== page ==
The trope that writing a novel is like giving birth has always irritated me. It’s not like giving birth at all, because when you give birth they give you nice drugs and to write you have to be pretty much sober. And birth, at least in my own experience, doesn’t take years (it only feels that way). But something strange does happen when you are writing a novel. You make up people, you put them in a time and place and you throw a bunch of stuff at them. Sometimes they go off on their own and you let them, thinking “How great. This is so entertaining!” But then, after a while you say, “Hey, who’s in charge around here?” You decide that no, the main character has to do this certain thing here, because after that, this has to happen, and then that has to go wrong, and then he’ll think she did when really she didn’t…Because there’s a Plan.
But she says no.
You ignore her and put her in the scene. You walk her around, tell her what to say and she says it. But you can tell she doesn’t mean it. The other characters look at her quizzically, as if she’s lost her mind or suddenly broken into Swedish. Then they all turn and look at you and say, “Do you have any idea at all what you are doing?”
But you are The Novelist and you say, “Come on, help me out here. Just do this one thing in this scene because…well, you’ll see what happens in the next one. Trust me.”
There is a scene in The Roses Underneath that I rewrote at least 15 times. Not revised, rewrote. I moved the location. I changed the secondary characters. I altered the start, the end, the middle. I changed the entire substance of the scene except for one thing. The scene required Anna to do something she would never do. That action was the whole point of the scene. Because I thought the book needed it. And, I thought she would talk herself into it. But no. And when I tried to make her do it, even Cooper couldn’t get on board. He just kept asking why the whole plot was falling apart.
I finally had to just listen to her.
And once I did, the scene rolled out in one take. It went somewhere completely unexpected and changed the ending of the book. And it didn’t come from me. It came from her. It just happened in front of my eyes and I wrote it down.
Lesson learned. Except, not. The same thing just happened again in the second book, the work in progress. I asked Anna to feel something she would not truthfully feel. And again, I got stuck, trying to funnel her into a plot pipeline I had devised, feeling all clever and diabolical and in control. But she said no. After weeks of trying to convince her, I am giving up.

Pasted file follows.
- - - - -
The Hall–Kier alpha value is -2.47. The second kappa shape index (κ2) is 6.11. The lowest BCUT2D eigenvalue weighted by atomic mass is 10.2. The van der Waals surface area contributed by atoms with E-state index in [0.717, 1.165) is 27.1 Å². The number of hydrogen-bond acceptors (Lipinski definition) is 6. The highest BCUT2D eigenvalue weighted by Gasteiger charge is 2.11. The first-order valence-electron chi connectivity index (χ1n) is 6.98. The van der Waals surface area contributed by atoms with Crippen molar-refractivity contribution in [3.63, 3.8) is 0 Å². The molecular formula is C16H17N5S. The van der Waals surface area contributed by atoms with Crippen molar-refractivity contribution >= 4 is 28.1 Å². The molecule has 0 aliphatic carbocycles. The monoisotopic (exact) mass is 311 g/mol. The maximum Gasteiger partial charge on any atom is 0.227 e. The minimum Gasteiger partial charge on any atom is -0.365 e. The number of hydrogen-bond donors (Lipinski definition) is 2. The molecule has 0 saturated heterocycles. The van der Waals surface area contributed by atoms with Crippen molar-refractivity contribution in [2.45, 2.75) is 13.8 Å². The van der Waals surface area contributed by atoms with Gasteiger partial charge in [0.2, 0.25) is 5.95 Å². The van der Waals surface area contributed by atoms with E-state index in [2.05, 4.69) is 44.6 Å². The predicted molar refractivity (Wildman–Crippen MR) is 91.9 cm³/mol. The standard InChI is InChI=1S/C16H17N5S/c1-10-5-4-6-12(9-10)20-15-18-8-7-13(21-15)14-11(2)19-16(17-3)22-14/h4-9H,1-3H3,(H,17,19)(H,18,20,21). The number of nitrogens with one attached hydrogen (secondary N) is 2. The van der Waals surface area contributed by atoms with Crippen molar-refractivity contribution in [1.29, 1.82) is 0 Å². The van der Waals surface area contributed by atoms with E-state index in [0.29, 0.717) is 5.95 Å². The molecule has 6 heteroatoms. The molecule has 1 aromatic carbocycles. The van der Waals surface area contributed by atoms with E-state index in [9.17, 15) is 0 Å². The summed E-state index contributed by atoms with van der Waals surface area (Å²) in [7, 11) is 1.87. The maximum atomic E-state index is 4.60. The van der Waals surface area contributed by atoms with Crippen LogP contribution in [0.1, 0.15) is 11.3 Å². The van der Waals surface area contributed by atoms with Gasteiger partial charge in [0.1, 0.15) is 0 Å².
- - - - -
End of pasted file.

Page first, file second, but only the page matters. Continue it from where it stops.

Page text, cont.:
Instead, I am having a meeting with Anna (in private, so people won’t think I have finally lost it). I think I’ll ask her how she is and how she feels about what’s happening so far. I’ll ask what she’s most afraid of. And what she wants. I’ll listen carefully and then I’ll go back to writing and helping her navigate her world.
Actually, writing is not like giving birth at all. It’s exactly like parenting.
Today, 70 years plus one day after D-Day, I turned to The New York Times Arts section and found three stories directly related to World War II and our ongoing processing of that horrendous time. Being a hopeless addict of historical ephemera was immediately drawn in to a review of “The Power of Words and Images in a World at War,” an exhibition just opened at the Grolier Club in Boston. On display are the iconic and memory tweaking images, posters, propaganda items as well as photos and other materials from the era. Just the kind of thing I can get lost in for hours.
Below that article I saw a photo of the writer Kurt Tucholsky, under the headline “Giving a Satirist of the Third Reich the Last Laugh.” Now, Kurt Tucholsky has been one of my favorite writers since I was a child, not because of any Nazi satire he wrote, but instead for his masterpiece “Wo Kommen die Löcher im Käse her?” (“Where do the holes in the cheese come from?”) My parents owned a recording of this short story—written almost entire in dialogue—that documents the hilarious descent of polite dinner party conversation into name-calling, disinheritances and dissolutions of business contracts over the replies to a little boy’s innocent question about his piece of Emmentaler cheese. I listened to it so much that I can still recite entire passages of it now. It is a brilliant take on conventions of politeness and manners, relationships among family members and friends, and our general social structure.
Of course the Nazis hated Tucholsky. He had them so perfectly figured out and his biting wit seared their hateful bombast and pretend culture. They burned his books and stripped him of his German citizenship. He fled to Sweden, where he committed suicide in 1935 at the age of 45. Happily, his works are now being translated and published in English by Berlinica, so I may no longer have to attempt to translate the hilarity of explaining where the holes in cheese come from to my perplexed and only slightly bemused husband.
Then, before I had even finished my tea, I found another short piece about a case of Nazi looted art – specifically two paintings by Lucas Cranach the Elder that were taken from the Dutch dealer Jacques Goudstikker. The paintings are now at the Norton Simon Museum via a long story, but the dealer’s daughter-in-law persists in reclaiming them for her family. A court has now ruled that the case may proceed. True fact: in the first draft of The Roses Underneath, the painting of note found in the stolen stash was to be one by Lucas Cranach the Younger, but I changed my mind and opted for Philip Otto Runge instead. Just because. That’s one of the fun things about writing novels